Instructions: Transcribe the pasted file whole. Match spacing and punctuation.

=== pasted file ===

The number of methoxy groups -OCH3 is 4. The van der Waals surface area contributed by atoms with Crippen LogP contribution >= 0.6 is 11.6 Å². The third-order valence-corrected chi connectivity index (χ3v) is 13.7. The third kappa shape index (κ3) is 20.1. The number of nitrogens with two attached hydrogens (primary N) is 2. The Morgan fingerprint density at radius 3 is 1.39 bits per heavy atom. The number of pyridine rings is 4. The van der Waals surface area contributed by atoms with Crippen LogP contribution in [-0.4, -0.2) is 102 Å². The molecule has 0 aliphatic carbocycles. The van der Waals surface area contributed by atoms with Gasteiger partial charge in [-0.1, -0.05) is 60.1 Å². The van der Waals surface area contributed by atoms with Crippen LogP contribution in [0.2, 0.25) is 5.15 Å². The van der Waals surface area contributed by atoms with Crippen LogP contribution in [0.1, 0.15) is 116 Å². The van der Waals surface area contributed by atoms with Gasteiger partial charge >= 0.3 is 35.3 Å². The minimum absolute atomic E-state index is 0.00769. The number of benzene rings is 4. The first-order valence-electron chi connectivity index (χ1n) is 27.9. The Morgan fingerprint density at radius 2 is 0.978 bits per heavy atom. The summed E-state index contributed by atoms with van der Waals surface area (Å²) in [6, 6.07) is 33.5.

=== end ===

The number of methoxy groups -OCH3 is 4. The van der Waals surface area contributed by atoms with Crippen LogP contribution >= 0.6 is 11.6 Å². The third-order valence-corrected chi connectivity index (χ3v) is 13.7. The third kappa shape index (κ3) is 20.1. The number of nitrogens with two attached hydrogens (primary N) is 2. The Morgan fingerprint density at radius 3 is 1.39 bits per heavy atom. The number of pyridine rings is 4. The van der Waals surface area contributed by atoms with Crippen LogP contribution in [-0.4, -0.2) is 102 Å². The molecule has 0 aliphatic carbocycles. The van der Waals surface area contributed by atoms with Gasteiger partial charge in [-0.1, -0.05) is 60.1 Å². The van der Waals surface area contributed by atoms with Crippen LogP contribution in [0.2, 0.25) is 5.15 Å². The van der Waals surface area contributed by atoms with Crippen LogP contribution in [0.1, 0.15) is 116 Å². The van der Waals surface area contributed by atoms with Gasteiger partial charge >= 0.3 is 35.3 Å². The minimum absolute atomic E-state index is 0.00769. The number of benzene rings is 4. The first-order valence-electron chi connectivity index (χ1n) is 27.9. The Morgan fingerprint density at radius 2 is 0.978 bits per heavy atom. The summed E-state index contributed by atoms with van der Waals surface area (Å²) in [6, 6.07) is 33.5.